SIMoN
  Sanctuary Integrated Monitoring Network
Monitoring Project

Population Dynamics of Sessile Deep-sea Invertebrates in Monterey Bay

Principal Investigator(s)

  • Jim Barry
    Monterey Bay Aquarium Research Institute
  • Chris Lovera
    Monterey Bay Aquarium Research Institute

Funding

  • MBARI
Start Date: September 05, 1994

The objectives of this study are to determine the rates of survival and reproduction of common benthic invertebrate megafauna that inhabit the continental slope in Monterey Bay. We deployed 15 lead-line transect lines 50 m long, which are marked in 1 m intervals. Transects were deployed at depths of 300, 600, and 900 m. These transect lines are used as guides to create maps of the local population of the mushroom coral (Anthomastus ritteri), Sessile sea cucumber (Psolus squamatus), and deep-sea brachiopod (Laqueus californianus). Repeated surveys of the transect lines allow us to determine which individuals have died, and note any new juvenile recruits to the population. Together, this information allows us to create life tables for each species at each location.

With knowledge of the life histories of individuals of deep-sea organisms, something that has not been accomplished to date, we will be able to determine rates of recruitment and survival, and compare how those vary among depths and locations. For example, we hope to determine whether changes in abundance with depth within Anthomastus is related to a change in recruitment rates or due to increased mortality in shallow (or deep) water.

Unfortunately, many (12 of 15) of the transect lines have been lost, apparently due to fishing activities. We have now nearly completed development of a deep-sea “Marker Tool”, which will be capable inserting small markers directly into some rock surfaces, so that we will be able to establish permanent markers that are not vulnerable to fishing activities.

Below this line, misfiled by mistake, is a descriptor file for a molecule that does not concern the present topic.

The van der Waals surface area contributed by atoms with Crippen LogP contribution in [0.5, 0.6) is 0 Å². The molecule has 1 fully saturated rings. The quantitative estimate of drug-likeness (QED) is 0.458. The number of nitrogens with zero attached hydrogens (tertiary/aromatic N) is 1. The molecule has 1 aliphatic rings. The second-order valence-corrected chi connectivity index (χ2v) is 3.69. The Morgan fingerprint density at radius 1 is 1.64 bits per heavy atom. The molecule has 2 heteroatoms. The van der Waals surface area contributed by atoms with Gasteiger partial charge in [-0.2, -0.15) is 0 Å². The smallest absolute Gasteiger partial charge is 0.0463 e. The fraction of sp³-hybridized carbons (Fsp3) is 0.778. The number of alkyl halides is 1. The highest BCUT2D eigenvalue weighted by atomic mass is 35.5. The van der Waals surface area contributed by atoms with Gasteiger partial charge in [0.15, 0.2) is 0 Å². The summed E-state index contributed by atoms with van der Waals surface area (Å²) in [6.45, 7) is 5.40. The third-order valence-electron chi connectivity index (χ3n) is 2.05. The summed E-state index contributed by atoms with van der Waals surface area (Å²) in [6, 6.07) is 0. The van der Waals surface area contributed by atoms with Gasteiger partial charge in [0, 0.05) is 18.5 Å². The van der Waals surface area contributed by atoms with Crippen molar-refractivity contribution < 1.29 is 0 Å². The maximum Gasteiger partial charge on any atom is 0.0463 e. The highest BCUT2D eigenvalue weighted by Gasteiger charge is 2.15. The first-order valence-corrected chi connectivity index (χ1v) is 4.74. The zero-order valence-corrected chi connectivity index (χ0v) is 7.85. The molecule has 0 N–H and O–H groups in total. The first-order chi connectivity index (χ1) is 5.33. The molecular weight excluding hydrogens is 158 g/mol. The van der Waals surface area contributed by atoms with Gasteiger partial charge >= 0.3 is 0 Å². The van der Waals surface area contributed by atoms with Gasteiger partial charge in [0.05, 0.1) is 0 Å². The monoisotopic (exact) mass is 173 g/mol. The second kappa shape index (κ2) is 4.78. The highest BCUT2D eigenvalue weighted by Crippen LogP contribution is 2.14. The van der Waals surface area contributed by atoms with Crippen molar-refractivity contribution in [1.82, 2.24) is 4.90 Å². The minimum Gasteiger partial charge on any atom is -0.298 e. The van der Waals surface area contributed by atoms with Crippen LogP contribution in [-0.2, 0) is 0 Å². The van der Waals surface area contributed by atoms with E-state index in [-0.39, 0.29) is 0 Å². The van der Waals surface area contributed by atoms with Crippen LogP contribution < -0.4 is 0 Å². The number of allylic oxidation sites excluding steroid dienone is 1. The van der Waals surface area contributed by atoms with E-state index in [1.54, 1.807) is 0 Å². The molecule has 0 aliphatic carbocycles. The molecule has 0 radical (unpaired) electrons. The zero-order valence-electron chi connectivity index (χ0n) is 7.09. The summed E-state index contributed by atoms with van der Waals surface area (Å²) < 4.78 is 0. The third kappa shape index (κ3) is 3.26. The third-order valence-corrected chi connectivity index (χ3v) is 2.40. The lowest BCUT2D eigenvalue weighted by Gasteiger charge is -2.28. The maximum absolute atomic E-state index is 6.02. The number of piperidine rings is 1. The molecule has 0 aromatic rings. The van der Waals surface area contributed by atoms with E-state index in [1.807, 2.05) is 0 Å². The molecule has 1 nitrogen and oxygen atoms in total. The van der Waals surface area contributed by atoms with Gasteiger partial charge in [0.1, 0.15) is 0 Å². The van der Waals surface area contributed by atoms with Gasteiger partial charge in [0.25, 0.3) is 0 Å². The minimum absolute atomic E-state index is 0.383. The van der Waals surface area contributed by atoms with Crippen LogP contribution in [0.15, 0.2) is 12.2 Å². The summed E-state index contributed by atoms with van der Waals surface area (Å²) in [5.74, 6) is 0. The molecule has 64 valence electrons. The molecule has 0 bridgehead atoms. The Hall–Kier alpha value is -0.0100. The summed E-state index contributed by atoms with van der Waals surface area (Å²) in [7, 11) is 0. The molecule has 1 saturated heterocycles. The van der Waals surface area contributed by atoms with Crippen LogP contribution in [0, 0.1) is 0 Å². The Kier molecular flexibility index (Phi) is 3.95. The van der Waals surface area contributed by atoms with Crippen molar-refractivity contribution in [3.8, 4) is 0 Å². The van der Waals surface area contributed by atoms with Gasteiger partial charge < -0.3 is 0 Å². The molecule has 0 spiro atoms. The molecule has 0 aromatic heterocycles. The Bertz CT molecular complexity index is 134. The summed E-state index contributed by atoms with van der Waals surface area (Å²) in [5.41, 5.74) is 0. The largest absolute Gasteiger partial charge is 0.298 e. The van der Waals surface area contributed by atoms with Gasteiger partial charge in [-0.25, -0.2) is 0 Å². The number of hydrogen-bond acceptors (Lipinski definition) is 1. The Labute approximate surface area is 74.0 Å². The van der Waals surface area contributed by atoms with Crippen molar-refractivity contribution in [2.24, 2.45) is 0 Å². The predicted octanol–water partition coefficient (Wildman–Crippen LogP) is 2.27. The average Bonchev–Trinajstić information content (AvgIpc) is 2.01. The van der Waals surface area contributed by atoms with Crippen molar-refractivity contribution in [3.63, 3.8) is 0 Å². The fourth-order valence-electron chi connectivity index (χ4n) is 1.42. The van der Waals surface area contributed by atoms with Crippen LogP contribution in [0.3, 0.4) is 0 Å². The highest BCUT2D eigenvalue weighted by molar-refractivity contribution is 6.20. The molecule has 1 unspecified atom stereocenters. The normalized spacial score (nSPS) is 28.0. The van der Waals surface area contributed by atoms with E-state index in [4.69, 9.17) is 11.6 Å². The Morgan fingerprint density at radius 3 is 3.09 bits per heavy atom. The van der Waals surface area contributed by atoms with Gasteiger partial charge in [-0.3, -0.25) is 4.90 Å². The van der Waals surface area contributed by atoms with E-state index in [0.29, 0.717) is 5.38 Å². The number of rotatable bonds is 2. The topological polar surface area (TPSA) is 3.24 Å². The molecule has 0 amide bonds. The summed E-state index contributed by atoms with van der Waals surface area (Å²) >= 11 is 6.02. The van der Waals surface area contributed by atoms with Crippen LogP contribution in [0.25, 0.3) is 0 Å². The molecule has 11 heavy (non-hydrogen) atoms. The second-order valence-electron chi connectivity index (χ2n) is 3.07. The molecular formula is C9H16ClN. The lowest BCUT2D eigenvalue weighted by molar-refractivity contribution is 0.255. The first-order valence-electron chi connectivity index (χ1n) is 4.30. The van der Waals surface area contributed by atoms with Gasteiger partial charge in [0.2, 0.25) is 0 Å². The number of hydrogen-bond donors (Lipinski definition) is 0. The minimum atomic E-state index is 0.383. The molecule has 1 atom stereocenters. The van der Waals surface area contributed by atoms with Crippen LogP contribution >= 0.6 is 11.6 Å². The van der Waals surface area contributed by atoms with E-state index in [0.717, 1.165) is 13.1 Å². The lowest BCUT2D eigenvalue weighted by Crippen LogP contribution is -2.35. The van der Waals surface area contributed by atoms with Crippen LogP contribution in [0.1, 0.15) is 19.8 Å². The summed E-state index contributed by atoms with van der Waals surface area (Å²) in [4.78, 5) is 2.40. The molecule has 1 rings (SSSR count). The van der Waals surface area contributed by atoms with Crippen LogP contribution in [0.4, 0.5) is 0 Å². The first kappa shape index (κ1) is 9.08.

Summary to Date

A single transect (MC945) analyzed since 1994 has revealed the recruitment and survival rates of 3 benthic invertebrates. Several hundred individuals of these species have been followed for several years. Survival rates are typically high, but we have detected significant low survival rates for Anthomastus ritteri, particularly during the past 1-2 years, when only ~80% of the survey population survived. While Anthomastus experienced low survival rates, annual survival for Psolus and Laqueus were 100, and 95%, respectively. We do not know why these species experienced different rates of survival. Recruitment rates (individuals growing to a size of ~1 cm) has been very low for all species.

Study Parameters

  • Dispersal & Recruitment
  • Mortality

Study Methods

more later

Figures and Images

Survival rate of Psolus squamatus.


Survival rate of Anthomastus ritteri.


Survival rate of Laqueus californianus.